ERIK SPOELSTRA: Being up 12 at home in Game 4 then having to watch that go away. I’ll remember that. Those things happen. We’ve been in situations both ways with this franchise, been up 15 with six minutes to go in Game 2 of a Finals that we ended up losing — not that I’m still thinking about that — but we’ve also stormed back from deficits like in 2013. It’s all competition, you learn and grow from it. Sometimes it can be exhilarating and sometimes it can be crushingly painful. But, this is the world we all wanted.
DWYANE WADE: Probably the end of [Game 5] is the biggest because, I don’t know if anybody remembers, but maybe the last 12 seconds I just dribbled the clock out and had the ball at half court. I thought maybe that was the end for me last year. I remember thinking I started my career here [in Philly] and I’m going to end my career here. That sticks out. Just looking around the arena and being in that moment and thinking full circle.
The Sixers’ Eastern Conference semifinal matchup against the Boston Celtics did not go as smoothly as the first, and the thoughts shared by Sixers players were more about the disappointment and reflecting in order to grow. The Celtics beat the Sixers, 4-1, to advance to the Eastern Conference finals, where they were bounced by the LeBron James-led Cavaliers.
BRETT BROWN: The memories don’t go away ... you always learn. Our summer was very dictated and influenced by our loss against Boston and schematic stuff we’ve got to get better at and change. The road map that we had, there wasn’t any guesswork. This is what the league and the playoffs tell us about deficiencies on our team and the direction that we should be going.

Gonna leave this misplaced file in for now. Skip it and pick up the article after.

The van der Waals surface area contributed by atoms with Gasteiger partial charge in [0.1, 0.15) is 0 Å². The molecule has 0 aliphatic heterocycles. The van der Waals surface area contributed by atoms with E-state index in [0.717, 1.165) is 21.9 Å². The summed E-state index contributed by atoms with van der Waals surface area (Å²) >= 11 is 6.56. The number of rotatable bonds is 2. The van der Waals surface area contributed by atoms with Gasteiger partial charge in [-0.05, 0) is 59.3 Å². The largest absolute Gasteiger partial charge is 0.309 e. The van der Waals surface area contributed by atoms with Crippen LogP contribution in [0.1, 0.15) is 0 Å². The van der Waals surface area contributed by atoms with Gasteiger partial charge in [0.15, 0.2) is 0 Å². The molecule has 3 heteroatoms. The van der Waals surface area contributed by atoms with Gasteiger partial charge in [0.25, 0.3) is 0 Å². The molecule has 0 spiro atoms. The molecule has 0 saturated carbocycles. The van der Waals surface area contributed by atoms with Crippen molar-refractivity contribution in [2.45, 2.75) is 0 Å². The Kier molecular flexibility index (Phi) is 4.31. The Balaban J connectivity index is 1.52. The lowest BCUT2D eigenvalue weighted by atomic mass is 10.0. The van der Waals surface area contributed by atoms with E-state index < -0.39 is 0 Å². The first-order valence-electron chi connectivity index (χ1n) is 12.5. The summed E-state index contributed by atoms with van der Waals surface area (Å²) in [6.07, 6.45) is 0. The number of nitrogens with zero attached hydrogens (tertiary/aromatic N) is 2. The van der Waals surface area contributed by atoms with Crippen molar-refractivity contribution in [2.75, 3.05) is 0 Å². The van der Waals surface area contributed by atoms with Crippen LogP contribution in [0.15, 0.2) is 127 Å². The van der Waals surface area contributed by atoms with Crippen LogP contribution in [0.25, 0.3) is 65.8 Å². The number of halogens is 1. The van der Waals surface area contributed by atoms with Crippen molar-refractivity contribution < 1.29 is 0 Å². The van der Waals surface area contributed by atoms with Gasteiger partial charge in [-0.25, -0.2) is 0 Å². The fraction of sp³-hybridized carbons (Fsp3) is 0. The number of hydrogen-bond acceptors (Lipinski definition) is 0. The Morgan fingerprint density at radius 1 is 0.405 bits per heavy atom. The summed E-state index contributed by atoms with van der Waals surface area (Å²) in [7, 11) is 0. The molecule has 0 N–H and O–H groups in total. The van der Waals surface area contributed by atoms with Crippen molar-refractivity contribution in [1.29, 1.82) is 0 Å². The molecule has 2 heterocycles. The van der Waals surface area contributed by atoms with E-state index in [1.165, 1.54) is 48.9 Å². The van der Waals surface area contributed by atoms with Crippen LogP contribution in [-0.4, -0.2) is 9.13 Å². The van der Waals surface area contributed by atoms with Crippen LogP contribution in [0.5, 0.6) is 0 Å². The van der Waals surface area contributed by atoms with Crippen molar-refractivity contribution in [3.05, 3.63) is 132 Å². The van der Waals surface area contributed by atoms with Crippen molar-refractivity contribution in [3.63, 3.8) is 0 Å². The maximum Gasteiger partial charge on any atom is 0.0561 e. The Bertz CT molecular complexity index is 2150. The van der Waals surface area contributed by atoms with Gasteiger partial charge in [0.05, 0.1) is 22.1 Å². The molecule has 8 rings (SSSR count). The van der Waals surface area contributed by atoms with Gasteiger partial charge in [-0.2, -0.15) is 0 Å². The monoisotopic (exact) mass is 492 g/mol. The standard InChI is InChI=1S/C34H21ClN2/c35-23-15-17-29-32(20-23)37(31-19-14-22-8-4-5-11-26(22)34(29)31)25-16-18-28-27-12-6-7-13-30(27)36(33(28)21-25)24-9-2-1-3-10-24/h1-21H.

JOEL EMBIID: Last year was unfortunate, it’s behind us. ... I watched every game, including the playoffs probably twice, especially that last game, I watched it a lot. The layup that I missed to tie the game, how close the games were, except the first one. I watched it all. It was painful.
ROBERT COVINGTON: That series helped. We had a bitter taste in our mouth going into the summer after that, but it was a good lesson. Then you go into the summer knowing that the preparation that you put in is going to impact what happens the next time you are in the thick of it. That’s what I think about.